One of the most interesting things that happened this week was the launch of brandless.com, the well-funded startup that takes the “big brands are irrelevant” and “who needs traditional retailers to launch anything?” phenomena to their natural conclusion. In this post, the influential blog Well and Good states, in its typical breathless and “I’m your best girlfriend” fashion:
“The just-launched Brandless is like if [Japanese retailer] Muji and the dollar store had a wellness love child. Everything at the online grocery store is priced at just $3 (or less!). Seriously. That includes both health and superfood basics (like organic oats and honey granola), buzzier items like sea salt quinoa chips and organic agave nectar, and home and beauty essentials like EPA-certified dish soap and organic cotton rounds. (Plus you can outfit a kitchen in no time—with not that much moolah—with Brandless’ $3 plates, bowls, knives, and more.)”
The Well and Good article includes an interview with one of the Brandless founders, who said: “Consumers are forced to pay what we call the brand tax, and that brand tax is the unfair sort of inefficiency in the current system.”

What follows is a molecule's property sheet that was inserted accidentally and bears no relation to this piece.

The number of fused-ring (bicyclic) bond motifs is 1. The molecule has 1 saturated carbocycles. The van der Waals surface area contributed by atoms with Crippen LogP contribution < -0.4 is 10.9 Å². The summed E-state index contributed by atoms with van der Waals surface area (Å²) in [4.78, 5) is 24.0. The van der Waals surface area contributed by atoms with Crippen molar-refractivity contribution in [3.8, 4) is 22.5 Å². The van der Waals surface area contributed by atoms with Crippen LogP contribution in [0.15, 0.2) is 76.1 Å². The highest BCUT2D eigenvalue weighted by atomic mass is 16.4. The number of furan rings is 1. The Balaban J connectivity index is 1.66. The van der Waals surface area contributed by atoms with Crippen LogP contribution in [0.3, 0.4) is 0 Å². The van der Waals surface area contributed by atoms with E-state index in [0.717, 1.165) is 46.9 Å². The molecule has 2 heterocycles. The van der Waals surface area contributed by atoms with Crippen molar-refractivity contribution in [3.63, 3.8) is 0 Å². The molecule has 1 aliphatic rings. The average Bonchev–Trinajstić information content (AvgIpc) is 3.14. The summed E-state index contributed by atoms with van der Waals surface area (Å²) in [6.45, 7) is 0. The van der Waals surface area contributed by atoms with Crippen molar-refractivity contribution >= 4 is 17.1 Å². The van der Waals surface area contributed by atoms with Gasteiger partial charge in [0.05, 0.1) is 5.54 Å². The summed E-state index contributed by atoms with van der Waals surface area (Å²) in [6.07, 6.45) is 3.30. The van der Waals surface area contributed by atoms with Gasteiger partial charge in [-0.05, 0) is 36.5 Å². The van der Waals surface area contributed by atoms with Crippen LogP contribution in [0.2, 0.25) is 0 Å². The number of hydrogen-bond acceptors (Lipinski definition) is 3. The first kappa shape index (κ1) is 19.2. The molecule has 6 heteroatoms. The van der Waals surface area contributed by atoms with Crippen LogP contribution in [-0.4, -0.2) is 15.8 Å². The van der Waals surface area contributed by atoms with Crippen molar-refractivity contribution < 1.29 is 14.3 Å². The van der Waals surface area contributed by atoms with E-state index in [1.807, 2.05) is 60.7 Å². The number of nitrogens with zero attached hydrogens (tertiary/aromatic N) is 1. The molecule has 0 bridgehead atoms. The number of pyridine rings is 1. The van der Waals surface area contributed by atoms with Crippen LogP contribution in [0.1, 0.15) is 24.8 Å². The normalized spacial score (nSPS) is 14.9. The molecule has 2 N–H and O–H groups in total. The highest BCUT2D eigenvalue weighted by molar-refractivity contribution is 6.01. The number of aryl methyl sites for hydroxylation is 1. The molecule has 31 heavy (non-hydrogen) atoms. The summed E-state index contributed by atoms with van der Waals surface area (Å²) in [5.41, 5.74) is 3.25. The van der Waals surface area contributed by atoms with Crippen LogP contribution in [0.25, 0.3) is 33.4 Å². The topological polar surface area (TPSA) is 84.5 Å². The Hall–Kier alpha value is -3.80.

Here’s a brief and very fun article that serves as a reminder of how brands were created until very, very recently.
Separately, speaking of brands, here’s an article about Nike’s “plan to hold down its turf with women.” The article contains an egregious error, stating that Flyknit caused Nike’s net income to spike 40% in the 3 months after it was released, when of course Flyknit was a factor, but not the sole one. I, therefore, take the entire article with a grain of salt, but still think it’s worth reading, as it details some of unprecedented challenges that the brand faces, and also discusses the company’s market research efforts, a far cry from the company’s longtime policy of telling consumers what they want, rather than asking them.
Faye Landes, co-founder and general partner of Back to the Future Ventures, advises emerging consumer and retail companies on strategy, branding and fundraising. She was one of Wall Street’s leading consumer and retail analysts for over 20 years and was widely recognized for her ability to anticipate sweeping trends, such as the widespread adoption of activewear. She has frequently appeared on CNBC, Bloomberg TV and other media outlets and has presented at industry conferences all over the world. Read her “Analyst’s Take” column here weekly. Contact her at firstname.lastname@example.org.